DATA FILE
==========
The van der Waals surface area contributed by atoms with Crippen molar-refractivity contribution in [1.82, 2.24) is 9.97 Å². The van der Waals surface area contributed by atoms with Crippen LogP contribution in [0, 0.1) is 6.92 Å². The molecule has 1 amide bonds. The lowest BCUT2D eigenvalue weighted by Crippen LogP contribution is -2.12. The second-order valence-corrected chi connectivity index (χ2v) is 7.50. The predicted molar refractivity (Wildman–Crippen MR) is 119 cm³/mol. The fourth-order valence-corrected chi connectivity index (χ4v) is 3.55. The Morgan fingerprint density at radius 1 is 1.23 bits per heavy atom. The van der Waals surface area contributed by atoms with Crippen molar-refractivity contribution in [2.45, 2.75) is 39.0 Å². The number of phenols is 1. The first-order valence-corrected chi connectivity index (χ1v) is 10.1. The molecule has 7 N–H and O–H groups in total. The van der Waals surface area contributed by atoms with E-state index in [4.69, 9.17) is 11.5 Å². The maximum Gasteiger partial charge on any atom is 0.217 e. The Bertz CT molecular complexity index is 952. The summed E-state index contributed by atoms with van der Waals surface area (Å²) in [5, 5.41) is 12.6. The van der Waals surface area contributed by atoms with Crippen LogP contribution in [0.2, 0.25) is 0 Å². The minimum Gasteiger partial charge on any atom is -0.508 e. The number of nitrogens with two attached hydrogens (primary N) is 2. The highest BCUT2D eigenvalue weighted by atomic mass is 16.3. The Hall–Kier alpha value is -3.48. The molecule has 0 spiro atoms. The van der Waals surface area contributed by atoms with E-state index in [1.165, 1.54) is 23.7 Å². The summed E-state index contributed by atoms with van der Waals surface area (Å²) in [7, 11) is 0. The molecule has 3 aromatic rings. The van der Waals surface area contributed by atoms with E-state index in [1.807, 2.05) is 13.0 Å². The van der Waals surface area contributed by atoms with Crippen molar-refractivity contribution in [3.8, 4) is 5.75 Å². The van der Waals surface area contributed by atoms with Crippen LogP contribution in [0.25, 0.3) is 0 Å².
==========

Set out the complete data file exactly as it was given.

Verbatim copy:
The van der Waals surface area contributed by atoms with Crippen molar-refractivity contribution in [1.82, 2.24) is 9.97 Å². The van der Waals surface area contributed by atoms with Crippen LogP contribution in [0, 0.1) is 6.92 Å². The molecule has 1 amide bonds. The lowest BCUT2D eigenvalue weighted by Crippen LogP contribution is -2.12. The second-order valence-corrected chi connectivity index (χ2v) is 7.50. The predicted molar refractivity (Wildman–Crippen MR) is 119 cm³/mol. The fourth-order valence-corrected chi connectivity index (χ4v) is 3.55. The Morgan fingerprint density at radius 1 is 1.23 bits per heavy atom. The van der Waals surface area contributed by atoms with Crippen molar-refractivity contribution in [2.45, 2.75) is 39.0 Å². The number of phenols is 1. The first-order valence-corrected chi connectivity index (χ1v) is 10.1. The molecule has 7 N–H and O–H groups in total. The van der Waals surface area contributed by atoms with E-state index in [4.69, 9.17) is 11.5 Å². The maximum Gasteiger partial charge on any atom is 0.217 e. The Bertz CT molecular complexity index is 952. The summed E-state index contributed by atoms with van der Waals surface area (Å²) in [5, 5.41) is 12.6. The van der Waals surface area contributed by atoms with Crippen LogP contribution in [0.2, 0.25) is 0 Å². The minimum Gasteiger partial charge on any atom is -0.508 e. The number of nitrogens with two attached hydrogens (primary N) is 2. The highest BCUT2D eigenvalue weighted by atomic mass is 16.3. The Hall–Kier alpha value is -3.48. The molecule has 0 spiro atoms. The van der Waals surface area contributed by atoms with E-state index in [1.165, 1.54) is 23.7 Å². The summed E-state index contributed by atoms with van der Waals surface area (Å²) in [7, 11) is 0. The molecule has 3 aromatic rings. The van der Waals surface area contributed by atoms with E-state index in [1.807, 2.05) is 13.0 Å². The van der Waals surface area contributed by atoms with Crippen molar-refractivity contribution in [3.8, 4) is 5.75 Å². The van der Waals surface area contributed by atoms with Crippen LogP contribution in [0.25, 0.3) is 0 Å².